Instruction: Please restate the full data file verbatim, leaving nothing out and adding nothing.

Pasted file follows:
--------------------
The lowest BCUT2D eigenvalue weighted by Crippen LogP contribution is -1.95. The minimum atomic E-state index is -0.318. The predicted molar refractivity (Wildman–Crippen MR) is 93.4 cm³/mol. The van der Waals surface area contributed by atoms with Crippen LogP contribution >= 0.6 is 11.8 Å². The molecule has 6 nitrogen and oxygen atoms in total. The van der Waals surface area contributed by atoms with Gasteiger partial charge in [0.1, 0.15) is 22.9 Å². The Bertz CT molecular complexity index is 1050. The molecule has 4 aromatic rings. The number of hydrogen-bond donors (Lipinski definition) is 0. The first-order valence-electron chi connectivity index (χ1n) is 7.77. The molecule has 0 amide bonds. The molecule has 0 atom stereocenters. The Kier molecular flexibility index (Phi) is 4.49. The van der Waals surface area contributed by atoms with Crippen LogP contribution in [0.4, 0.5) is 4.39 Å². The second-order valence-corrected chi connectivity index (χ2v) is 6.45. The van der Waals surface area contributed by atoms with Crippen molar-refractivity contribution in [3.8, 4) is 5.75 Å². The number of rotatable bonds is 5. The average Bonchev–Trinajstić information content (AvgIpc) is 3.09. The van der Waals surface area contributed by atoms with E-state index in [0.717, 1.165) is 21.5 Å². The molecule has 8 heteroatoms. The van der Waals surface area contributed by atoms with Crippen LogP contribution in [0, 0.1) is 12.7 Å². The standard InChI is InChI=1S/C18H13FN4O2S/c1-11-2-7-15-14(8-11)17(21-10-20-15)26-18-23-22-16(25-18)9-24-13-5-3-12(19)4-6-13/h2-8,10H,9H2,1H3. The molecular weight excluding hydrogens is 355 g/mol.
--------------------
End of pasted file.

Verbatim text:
The lowest BCUT2D eigenvalue weighted by Crippen LogP contribution is -1.95. The minimum atomic E-state index is -0.318. The predicted molar refractivity (Wildman–Crippen MR) is 93.4 cm³/mol. The van der Waals surface area contributed by atoms with Crippen LogP contribution >= 0.6 is 11.8 Å². The molecule has 6 nitrogen and oxygen atoms in total. The van der Waals surface area contributed by atoms with Gasteiger partial charge in [0.1, 0.15) is 22.9 Å². The Bertz CT molecular complexity index is 1050. The molecule has 4 aromatic rings. The number of hydrogen-bond donors (Lipinski definition) is 0. The first-order valence-electron chi connectivity index (χ1n) is 7.77. The molecule has 0 amide bonds. The molecule has 0 atom stereocenters. The Kier molecular flexibility index (Phi) is 4.49. The van der Waals surface area contributed by atoms with Crippen LogP contribution in [0.4, 0.5) is 4.39 Å². The second-order valence-corrected chi connectivity index (χ2v) is 6.45. The van der Waals surface area contributed by atoms with Crippen molar-refractivity contribution in [3.8, 4) is 5.75 Å². The number of rotatable bonds is 5. The average Bonchev–Trinajstić information content (AvgIpc) is 3.09. The van der Waals surface area contributed by atoms with E-state index in [0.717, 1.165) is 21.5 Å². The molecule has 8 heteroatoms. The van der Waals surface area contributed by atoms with Crippen LogP contribution in [0, 0.1) is 12.7 Å². The standard InChI is InChI=1S/C18H13FN4O2S/c1-11-2-7-15-14(8-11)17(21-10-20-15)26-18-23-22-16(25-18)9-24-13-5-3-12(19)4-6-13/h2-8,10H,9H2,1H3. The molecular weight excluding hydrogens is 355 g/mol.